1710 N. Riverside Drive
Española, NM 87532
- 4.4 miles
- 3 - 4 hours
- Trailhead Elevation:
- 7500 feet
- Elevation Range:
- 7500 feet to 8800 feet
- Elevation Change:
- 1300 feet
- Spring to Fall
This trail may be hard to follow due to the effects of the Cerro Grande Fire (see below). The first portion of the trail offers opportunities for a self guided "interpretive experience” where one may study at length the effects of wildfire, and various fire rehabilitation efforts. As such there are plans for future development of this idea.
Leaving the trailhead, the Mitchell Trail soon passes a junction with the Perimeter Trail to the west, and then immediately crosses a dirt service road, and again meets another junction with the Perimeter Trail, this time to the east. Continue ahead on the Mitchell, as it gradually drops down, crossing a small drainage and climbing up the other side. The trail meanders across this low ridge until it drops down to and crosses Rendija Canyon. The Interpretive Trail at this point turns into the drainage bottom, and follows Rendija Canyon in a loop back to the first canyon crossing and the trailhead. A short steep scramble up a side trail to the east will bring you to a natural arch.
If you continue on up the main trail, it climbs steeply and has many twists and turns. Eventually you will meet a false ridge that you might take for Guaje Ridge; if so, you would be mislead. Continue on, bearing west a bit along this ridgetop and soon after some switchbacks you will reach Guaje Ridge and the memorial site (see below). From the ridge, the trail follows the Guaje Ridge Trail 285 west for less than 100 feet before continuing north and dropping to down steeply off the ridge and into Guaje Canyon and to the old Guaje Reservoir. Note: Many sections of this trail may be very difficult to find and follow.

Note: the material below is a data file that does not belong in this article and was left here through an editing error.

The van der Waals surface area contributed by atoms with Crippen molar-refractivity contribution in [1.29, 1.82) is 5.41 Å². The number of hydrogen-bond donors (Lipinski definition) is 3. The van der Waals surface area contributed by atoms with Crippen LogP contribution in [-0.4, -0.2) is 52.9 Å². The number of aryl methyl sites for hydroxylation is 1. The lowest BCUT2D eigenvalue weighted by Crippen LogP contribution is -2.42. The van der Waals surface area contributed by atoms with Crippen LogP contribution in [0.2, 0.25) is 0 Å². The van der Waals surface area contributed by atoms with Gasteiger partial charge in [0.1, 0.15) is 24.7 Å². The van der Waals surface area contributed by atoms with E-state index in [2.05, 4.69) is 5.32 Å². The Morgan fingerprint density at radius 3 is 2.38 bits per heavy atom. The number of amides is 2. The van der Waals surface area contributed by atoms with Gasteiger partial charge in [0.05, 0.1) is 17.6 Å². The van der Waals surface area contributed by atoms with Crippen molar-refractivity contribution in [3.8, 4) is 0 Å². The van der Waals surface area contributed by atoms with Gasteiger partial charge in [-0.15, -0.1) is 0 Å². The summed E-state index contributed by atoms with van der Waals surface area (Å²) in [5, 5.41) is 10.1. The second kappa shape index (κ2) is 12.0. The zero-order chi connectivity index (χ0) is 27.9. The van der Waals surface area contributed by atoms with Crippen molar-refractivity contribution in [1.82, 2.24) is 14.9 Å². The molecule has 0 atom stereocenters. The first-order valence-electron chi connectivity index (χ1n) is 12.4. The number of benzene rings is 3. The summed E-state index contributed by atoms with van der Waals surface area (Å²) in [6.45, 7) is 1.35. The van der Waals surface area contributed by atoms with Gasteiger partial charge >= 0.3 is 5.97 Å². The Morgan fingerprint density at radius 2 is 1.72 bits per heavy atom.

- Santa Fe Area
- Snowshoeing, Hiking
The Mitchell Trail 69 was established in 1973 by David Mitchell as his Eagle Scout project. He had recognized the demand for a trail leading from Los Alamos directly to the Guaje Reservoir, which was once a major munincipal water source. The trail is direct and steep, and easily accessible to the community of Los Alamos. David died just a few short years after the completion of the trail, which is now dedicated to his memory. A formal memorial is located at the intersection of the Mitchell Trail and Trail 285 with a view overlooking Los Alamos.
This trail, like many in the Los Alamos area, is at least partially within the area burned by the Cerro Grande Fire of 2000. The trail has suffered severe damage in some places, and trail rehabilitation efforts have failed to fully restore the trail to pre-fire conditions.
Visitors should be aware of dangers and hazards in the burned area. In particular, recreation in the burned area should be avoided during windy days and during rainstorms due to the danger of flash floods and falling trees.
Map + Directions
The trailhead is located on Arizona Avenue in Los Alamos. Arizona is reached by following Diamond Drive east to 36th Street. Turn north on 36th, and in less than ½ a mile you will meet Arizona Avenue. Turn left on Arizona and follow to the trailhead just short of the intersection with Yucca, and look for a small parking area with a Forest Service trailhead kiosk.